Positive—I thought that this movie was great. IT was VERY violent, with a lot of profanity, but a good movie none the less. I am one who is not easily offended but feel that even though kids my age (16-17)will see it, they should see it with an adult, if at all. It was very fun and funny, but not the kind of movie to take a first date to or for the whole family.
My Ratings: [Extremely Offensive/4]
Ladd Carabell, age 16
Positive—I for one could not wait for this movie to come out. I felt that people were in desperate need of a truly good horror comedy/parody. This movie was in my opinion one of the best horror comedies I’ve ever seen. The acting was top-notch and the writing was superb. The comedy was smart and witty, unlike the barrage of potty-mouthed, relentlessly stupid and obscene horror/comedies we have the unpleasureable experience of viewing, compared with the incredibly stupid scary movie series this movie is a triumph. I hate to admit it, but once again the Britts have out done us once again.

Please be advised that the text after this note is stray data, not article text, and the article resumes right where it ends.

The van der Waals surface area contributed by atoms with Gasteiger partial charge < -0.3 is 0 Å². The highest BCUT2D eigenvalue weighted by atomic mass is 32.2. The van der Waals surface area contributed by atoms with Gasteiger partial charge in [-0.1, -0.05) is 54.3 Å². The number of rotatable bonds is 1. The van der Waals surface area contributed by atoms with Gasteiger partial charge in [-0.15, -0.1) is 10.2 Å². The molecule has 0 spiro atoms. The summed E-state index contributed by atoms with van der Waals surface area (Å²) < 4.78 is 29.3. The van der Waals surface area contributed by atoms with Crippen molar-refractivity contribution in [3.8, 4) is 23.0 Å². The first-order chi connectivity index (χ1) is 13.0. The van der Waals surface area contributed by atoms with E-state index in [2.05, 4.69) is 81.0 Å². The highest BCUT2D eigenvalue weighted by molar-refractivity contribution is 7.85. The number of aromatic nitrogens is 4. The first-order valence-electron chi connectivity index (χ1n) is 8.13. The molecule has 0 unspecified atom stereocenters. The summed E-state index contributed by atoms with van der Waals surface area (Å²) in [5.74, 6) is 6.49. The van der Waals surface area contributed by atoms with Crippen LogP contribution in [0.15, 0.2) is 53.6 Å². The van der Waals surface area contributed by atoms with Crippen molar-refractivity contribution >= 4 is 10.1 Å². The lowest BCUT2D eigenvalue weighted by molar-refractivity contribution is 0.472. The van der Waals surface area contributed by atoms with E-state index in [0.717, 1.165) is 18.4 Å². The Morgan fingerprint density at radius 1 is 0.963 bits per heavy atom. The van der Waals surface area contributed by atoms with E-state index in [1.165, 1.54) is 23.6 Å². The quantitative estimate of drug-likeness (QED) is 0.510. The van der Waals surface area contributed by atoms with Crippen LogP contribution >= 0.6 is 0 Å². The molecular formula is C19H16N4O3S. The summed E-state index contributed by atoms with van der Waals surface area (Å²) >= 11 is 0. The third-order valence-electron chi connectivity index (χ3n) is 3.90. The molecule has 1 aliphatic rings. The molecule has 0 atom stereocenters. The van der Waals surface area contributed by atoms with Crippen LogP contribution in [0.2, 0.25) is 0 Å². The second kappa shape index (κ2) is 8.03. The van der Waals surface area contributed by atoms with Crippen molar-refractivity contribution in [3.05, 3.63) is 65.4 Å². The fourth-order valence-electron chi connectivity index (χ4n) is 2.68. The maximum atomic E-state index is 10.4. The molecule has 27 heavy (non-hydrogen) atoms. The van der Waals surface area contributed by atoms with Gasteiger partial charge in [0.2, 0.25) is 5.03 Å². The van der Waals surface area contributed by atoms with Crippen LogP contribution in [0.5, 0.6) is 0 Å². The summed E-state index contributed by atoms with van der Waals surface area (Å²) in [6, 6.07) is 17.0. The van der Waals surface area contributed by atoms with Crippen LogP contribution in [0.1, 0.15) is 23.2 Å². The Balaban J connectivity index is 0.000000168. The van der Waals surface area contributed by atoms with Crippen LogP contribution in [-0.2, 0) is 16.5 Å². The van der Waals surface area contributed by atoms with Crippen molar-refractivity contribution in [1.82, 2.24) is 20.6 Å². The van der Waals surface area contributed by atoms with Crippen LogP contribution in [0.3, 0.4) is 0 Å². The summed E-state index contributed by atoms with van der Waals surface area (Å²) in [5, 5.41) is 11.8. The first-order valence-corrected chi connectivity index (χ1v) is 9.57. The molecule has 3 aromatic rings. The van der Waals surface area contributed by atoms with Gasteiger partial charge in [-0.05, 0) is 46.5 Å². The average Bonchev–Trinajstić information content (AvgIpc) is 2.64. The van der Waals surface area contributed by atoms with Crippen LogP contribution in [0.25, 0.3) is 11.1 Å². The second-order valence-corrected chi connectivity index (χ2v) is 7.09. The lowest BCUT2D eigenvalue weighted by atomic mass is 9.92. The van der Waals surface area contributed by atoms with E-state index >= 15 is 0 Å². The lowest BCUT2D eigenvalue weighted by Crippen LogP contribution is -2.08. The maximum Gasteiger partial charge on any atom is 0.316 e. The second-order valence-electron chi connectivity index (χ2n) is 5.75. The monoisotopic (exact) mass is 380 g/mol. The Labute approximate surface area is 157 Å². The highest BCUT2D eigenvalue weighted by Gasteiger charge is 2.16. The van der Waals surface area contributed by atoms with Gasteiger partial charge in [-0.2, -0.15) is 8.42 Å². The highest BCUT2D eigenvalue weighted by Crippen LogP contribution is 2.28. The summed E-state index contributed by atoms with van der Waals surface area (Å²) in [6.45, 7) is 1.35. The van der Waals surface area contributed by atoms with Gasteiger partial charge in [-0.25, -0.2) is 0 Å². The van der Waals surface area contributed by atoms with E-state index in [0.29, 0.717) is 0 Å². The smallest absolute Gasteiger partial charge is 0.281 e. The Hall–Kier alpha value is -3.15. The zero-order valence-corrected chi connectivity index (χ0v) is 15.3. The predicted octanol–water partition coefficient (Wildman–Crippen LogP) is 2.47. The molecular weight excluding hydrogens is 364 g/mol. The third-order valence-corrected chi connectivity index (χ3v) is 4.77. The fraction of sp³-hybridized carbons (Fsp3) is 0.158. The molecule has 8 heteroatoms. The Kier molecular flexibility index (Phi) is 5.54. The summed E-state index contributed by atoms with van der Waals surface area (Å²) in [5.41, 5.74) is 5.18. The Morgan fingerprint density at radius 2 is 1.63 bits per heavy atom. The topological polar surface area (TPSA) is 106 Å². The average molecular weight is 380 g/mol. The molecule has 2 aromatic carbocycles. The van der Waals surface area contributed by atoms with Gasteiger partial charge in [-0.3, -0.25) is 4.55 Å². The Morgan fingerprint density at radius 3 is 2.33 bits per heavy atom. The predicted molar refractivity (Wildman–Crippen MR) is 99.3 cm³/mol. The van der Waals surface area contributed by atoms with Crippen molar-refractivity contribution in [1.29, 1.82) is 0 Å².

My Ratings: [Average/5]
Joe Reed, age 15
Positive—Wow. This movie is amazing… don’t see it if you get queasy at the sight of blood… this is brilliantly done and actually pretty funny. Maybe I’m only saying this cause I’ve liked zombie movies my whole life… And if your child is truly a Christian, then how can one measly movie change their view on God?
My Ratings: [Average/5]
Jon, age 14
Movie Critics
…slapstick disembowelments…
Steve Schneider, Orlando Weekly
…running foul language, most of it strong…
Eddie Turner, Movieguide
…perverse, gruesome and profane cesspool… a splatterfest… Some of this stuff is really nauseating…
Christopher Lyon, Plugged In
…The constant stream of in-jokes… quickly grows tiresome…
Jeremiah Kipp, Slant Magazine
…oafish jokes… A spoof that isn’t funny… grafting genre onto genre without the requisite cleverness to distinguish itself…
Ed Blank, Pittsburgh Tribune-Review